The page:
Breakingviews - Crushed Ant is just the start of China techlash

Alibaba Group co-founder and Executive Chairman Jack Ma attends the World Trade Organization (WTO) Forum "Trade 2030" in Geneva, Switzerland, October 2, 2018. REUTERS/Denis Balibouse

HONG KONG (Reuters Breakingviews) - China’s technology industry is facing an Ant-sized problem. An abrupt regulatory halt to the fintech company’s $37 billion initial public offering speaks to Beijing’s waning tolerance for the clout wielded by online titans. Alibaba, Tencent and others have avoided concerns dogging their Western counterparts so far, but that could be about to change.

The stunning government intervention in what would have been the world’s largest ever IPO is alarming for both executives and investors alike. Just days before the shares were set to start trading, Ant founder Jack Ma and senior firm executives were summoned to meet with financial watchdogs. New draft rules unveiled the same day also target Ant’s fast-growing online lending business. The share sale probably will proceed at some point, but also could shrink depending on the regulatory impact on its business model.

Ant’s heft in online payments, wealth management and credit made it an obvious target for managing risk throughout the financial system. China’s other established internet giants, though, should take note. President Xi Jinping’s latest five-year plan, released last week, elevates technological self-reliance to be a “strategic support” for national development. For Alibaba and Tencent, which have thrived largely unchecked in their respective e-commerce and video-games domains, it’s a sign that they will garner extra attention.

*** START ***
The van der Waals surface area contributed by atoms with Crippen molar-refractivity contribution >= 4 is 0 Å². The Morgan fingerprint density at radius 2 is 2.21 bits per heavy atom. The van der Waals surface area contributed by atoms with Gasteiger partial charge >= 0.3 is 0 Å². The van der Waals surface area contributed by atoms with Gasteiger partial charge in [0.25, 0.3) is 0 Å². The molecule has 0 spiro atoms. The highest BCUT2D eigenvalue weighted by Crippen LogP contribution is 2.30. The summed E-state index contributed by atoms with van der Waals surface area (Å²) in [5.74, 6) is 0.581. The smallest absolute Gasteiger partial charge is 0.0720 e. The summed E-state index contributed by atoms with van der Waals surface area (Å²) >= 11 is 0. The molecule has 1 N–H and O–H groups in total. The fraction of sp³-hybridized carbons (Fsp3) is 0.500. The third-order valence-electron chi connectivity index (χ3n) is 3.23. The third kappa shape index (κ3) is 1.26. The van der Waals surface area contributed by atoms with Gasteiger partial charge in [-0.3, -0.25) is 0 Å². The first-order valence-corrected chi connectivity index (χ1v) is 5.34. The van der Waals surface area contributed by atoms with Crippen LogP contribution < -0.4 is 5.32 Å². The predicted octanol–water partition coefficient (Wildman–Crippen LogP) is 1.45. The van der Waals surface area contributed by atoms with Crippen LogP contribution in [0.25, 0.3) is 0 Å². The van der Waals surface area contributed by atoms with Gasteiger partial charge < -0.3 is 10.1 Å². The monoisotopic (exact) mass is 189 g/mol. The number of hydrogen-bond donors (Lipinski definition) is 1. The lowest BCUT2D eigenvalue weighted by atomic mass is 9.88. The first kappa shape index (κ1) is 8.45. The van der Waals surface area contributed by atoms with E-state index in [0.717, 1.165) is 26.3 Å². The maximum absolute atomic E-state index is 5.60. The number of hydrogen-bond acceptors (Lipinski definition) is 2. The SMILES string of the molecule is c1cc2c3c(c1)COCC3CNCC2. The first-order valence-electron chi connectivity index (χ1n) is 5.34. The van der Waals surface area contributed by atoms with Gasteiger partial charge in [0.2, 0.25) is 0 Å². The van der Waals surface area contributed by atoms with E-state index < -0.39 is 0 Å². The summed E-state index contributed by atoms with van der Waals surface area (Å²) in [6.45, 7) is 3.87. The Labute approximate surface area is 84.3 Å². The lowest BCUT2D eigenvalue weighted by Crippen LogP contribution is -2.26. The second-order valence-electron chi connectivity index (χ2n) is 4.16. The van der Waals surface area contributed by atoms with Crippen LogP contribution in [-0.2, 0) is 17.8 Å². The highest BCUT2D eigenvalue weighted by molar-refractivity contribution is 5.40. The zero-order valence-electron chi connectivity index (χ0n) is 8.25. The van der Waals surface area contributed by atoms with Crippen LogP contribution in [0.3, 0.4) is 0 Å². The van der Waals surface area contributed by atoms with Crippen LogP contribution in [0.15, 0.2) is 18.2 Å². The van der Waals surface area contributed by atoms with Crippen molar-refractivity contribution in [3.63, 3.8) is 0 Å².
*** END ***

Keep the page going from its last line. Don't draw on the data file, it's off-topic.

As with Alphabet’s Google and Facebook, the Chinese tech titans are most vulnerable when it comes to competition and data privacy. Over half of the People’s Republic shops on Alibaba. Tencent’s all-in-one messaging app, WeChat, counts 1.2 billion monthly active users. Its music-streaming arm was investigated by competition authorities last year, following censorship of its games in 2018. Both are now charging into cloud computing and healthcare, which is bound to attract additional scrutiny.

A so-called “techlash” would come at a sensitive time. The pandemic has weakened China’s economic growth and consumption, even as Alibaba and Tencent have thrived. Their Hong Kong-listed shares are up 40% and 64%, respectively, this year. And Alibaba is expected by HSBC analysts to report a blistering 68% rise in quarterly operating profit on Thursday. That sort of performance, and the dominance it reflects, is apt to be a growing concern for consumers and regulators alike.


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